Mother Tongue Apologize
"Preeti Vangani is, as she freely admits, riffing on the African-American poet Amiri Baraka, who once claimed that poems were useless unless they could shoot, or provide us with daggers, or serve as our fists. Pepper spray and cries for change are more humane than fists and daggers, but Vangani's urgency is no less intense than Baraka's. Her poem constantly circle back to the condition of women, both in India and the world, and call for change. She honors her mother, whose struggle with cancer she documents in a number of her poems, but she yearns for a world larger than that which her mother was not permitted to inhabit. Her yearning takes the form of meditations on love and sex, on violence, fear, joy, and death. They are poems of feminist struggle--emphatically so. But it is because, not in spite, of this that they speak so directly and so powerfully to not only to women, and not only to Indians, but to that which is most human in all of us." -- Page 7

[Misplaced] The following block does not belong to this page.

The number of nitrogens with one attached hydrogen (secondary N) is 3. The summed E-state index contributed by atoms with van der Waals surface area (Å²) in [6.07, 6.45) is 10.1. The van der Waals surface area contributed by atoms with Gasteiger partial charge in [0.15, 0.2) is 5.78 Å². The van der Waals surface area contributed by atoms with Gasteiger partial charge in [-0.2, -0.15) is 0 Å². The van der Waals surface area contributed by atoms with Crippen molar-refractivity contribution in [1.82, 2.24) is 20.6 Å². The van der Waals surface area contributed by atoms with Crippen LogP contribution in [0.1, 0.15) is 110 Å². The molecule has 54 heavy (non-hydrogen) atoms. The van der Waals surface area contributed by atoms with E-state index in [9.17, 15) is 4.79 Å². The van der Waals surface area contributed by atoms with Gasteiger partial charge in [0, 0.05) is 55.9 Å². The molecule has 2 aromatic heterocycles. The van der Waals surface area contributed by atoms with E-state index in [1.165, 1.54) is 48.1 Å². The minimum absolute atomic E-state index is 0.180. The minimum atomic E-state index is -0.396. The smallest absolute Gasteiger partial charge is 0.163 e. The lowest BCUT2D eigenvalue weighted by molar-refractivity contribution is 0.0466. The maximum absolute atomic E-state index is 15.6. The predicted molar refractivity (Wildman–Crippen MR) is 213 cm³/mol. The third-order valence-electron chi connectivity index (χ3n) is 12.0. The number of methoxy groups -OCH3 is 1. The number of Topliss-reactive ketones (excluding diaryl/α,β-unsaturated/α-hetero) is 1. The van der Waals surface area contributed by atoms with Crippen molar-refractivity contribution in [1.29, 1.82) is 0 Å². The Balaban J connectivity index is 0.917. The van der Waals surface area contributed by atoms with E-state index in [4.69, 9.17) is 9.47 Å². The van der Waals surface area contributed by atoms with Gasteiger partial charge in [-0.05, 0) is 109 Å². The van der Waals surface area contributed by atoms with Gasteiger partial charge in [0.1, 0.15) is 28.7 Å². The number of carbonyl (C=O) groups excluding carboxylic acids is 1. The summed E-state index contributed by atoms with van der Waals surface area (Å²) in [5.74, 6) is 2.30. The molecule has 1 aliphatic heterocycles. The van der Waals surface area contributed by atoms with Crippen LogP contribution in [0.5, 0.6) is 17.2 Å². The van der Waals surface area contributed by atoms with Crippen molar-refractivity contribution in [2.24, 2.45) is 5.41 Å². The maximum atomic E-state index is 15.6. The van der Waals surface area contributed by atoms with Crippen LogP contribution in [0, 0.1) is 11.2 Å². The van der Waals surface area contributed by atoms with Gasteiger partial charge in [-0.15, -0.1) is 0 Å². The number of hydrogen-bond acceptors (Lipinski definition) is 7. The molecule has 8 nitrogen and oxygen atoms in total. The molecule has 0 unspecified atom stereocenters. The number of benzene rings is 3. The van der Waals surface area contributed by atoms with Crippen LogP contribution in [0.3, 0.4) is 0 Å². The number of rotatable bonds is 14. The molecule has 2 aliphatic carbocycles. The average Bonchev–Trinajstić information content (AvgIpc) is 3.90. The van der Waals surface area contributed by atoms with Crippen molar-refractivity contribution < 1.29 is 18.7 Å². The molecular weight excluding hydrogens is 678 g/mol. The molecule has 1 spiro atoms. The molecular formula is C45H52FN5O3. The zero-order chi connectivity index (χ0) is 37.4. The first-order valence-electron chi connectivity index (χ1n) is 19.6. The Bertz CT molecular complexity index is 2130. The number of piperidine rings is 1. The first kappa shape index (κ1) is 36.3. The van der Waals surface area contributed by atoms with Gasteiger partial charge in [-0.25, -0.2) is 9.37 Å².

RædLeaf Foundation for Poetry & Allied Arts
poetry, women authors, women's rights, India
Vangani, Preeti, "Mother Tongue Apologize" (2019). 2019 USF Faculty Books. 3.